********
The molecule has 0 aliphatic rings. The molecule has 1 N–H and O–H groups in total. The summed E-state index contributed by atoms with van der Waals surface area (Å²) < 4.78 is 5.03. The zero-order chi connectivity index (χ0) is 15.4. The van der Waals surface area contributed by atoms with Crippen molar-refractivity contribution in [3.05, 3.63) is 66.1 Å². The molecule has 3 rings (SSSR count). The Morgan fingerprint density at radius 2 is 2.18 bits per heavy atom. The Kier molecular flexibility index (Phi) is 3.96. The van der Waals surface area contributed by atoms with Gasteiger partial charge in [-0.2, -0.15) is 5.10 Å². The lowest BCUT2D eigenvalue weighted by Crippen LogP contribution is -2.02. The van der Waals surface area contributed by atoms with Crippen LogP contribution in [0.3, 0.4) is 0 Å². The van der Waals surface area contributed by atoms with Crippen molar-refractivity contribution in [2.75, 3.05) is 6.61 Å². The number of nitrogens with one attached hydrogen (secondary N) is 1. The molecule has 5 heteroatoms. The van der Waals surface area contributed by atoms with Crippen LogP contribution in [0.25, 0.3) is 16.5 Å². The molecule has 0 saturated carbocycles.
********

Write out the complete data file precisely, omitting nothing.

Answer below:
The molecule has 0 aliphatic rings. The molecule has 1 N–H and O–H groups in total. The summed E-state index contributed by atoms with van der Waals surface area (Å²) < 4.78 is 5.03. The zero-order chi connectivity index (χ0) is 15.4. The van der Waals surface area contributed by atoms with Crippen molar-refractivity contribution in [3.05, 3.63) is 66.1 Å². The molecule has 3 rings (SSSR count). The Morgan fingerprint density at radius 2 is 2.18 bits per heavy atom. The Kier molecular flexibility index (Phi) is 3.96. The van der Waals surface area contributed by atoms with Gasteiger partial charge in [-0.2, -0.15) is 5.10 Å². The lowest BCUT2D eigenvalue weighted by Crippen LogP contribution is -2.02. The van der Waals surface area contributed by atoms with Crippen LogP contribution in [0.3, 0.4) is 0 Å². The van der Waals surface area contributed by atoms with Crippen molar-refractivity contribution in [2.75, 3.05) is 6.61 Å². The number of nitrogens with one attached hydrogen (secondary N) is 1. The molecule has 5 heteroatoms. The van der Waals surface area contributed by atoms with Crippen LogP contribution in [0.25, 0.3) is 16.5 Å². The molecule has 0 saturated carbocycles.